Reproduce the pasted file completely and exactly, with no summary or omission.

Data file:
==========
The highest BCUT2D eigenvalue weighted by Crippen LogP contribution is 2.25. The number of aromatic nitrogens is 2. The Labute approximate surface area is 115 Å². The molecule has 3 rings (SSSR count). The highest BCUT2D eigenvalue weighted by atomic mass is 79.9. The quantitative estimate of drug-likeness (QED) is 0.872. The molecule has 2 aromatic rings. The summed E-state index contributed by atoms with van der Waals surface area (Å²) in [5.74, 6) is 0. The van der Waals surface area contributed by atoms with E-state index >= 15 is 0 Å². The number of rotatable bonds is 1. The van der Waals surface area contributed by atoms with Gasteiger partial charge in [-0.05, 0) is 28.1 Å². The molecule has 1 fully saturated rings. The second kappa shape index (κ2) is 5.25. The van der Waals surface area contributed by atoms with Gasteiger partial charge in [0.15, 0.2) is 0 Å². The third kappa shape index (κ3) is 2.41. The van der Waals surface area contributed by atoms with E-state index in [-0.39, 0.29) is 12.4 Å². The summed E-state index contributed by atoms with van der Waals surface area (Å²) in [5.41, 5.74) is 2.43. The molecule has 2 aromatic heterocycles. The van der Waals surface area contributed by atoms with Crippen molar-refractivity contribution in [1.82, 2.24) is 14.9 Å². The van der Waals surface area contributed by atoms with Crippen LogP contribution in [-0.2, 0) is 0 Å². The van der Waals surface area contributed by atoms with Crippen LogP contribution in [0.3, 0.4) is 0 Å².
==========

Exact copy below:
The highest BCUT2D eigenvalue weighted by Crippen LogP contribution is 2.25. The number of aromatic nitrogens is 2. The Labute approximate surface area is 115 Å². The molecule has 3 rings (SSSR count). The highest BCUT2D eigenvalue weighted by atomic mass is 79.9. The quantitative estimate of drug-likeness (QED) is 0.872. The molecule has 2 aromatic rings. The summed E-state index contributed by atoms with van der Waals surface area (Å²) in [5.74, 6) is 0. The van der Waals surface area contributed by atoms with E-state index >= 15 is 0 Å². The number of rotatable bonds is 1. The van der Waals surface area contributed by atoms with Gasteiger partial charge in [-0.05, 0) is 28.1 Å². The molecule has 1 fully saturated rings. The second kappa shape index (κ2) is 5.25. The van der Waals surface area contributed by atoms with Gasteiger partial charge in [0.15, 0.2) is 0 Å². The third kappa shape index (κ3) is 2.41. The van der Waals surface area contributed by atoms with E-state index in [-0.39, 0.29) is 12.4 Å². The summed E-state index contributed by atoms with van der Waals surface area (Å²) in [5.41, 5.74) is 2.43. The molecule has 2 aromatic heterocycles. The van der Waals surface area contributed by atoms with Crippen molar-refractivity contribution in [1.82, 2.24) is 14.9 Å². The van der Waals surface area contributed by atoms with Crippen LogP contribution in [-0.2, 0) is 0 Å². The van der Waals surface area contributed by atoms with Crippen LogP contribution in [0.3, 0.4) is 0 Å².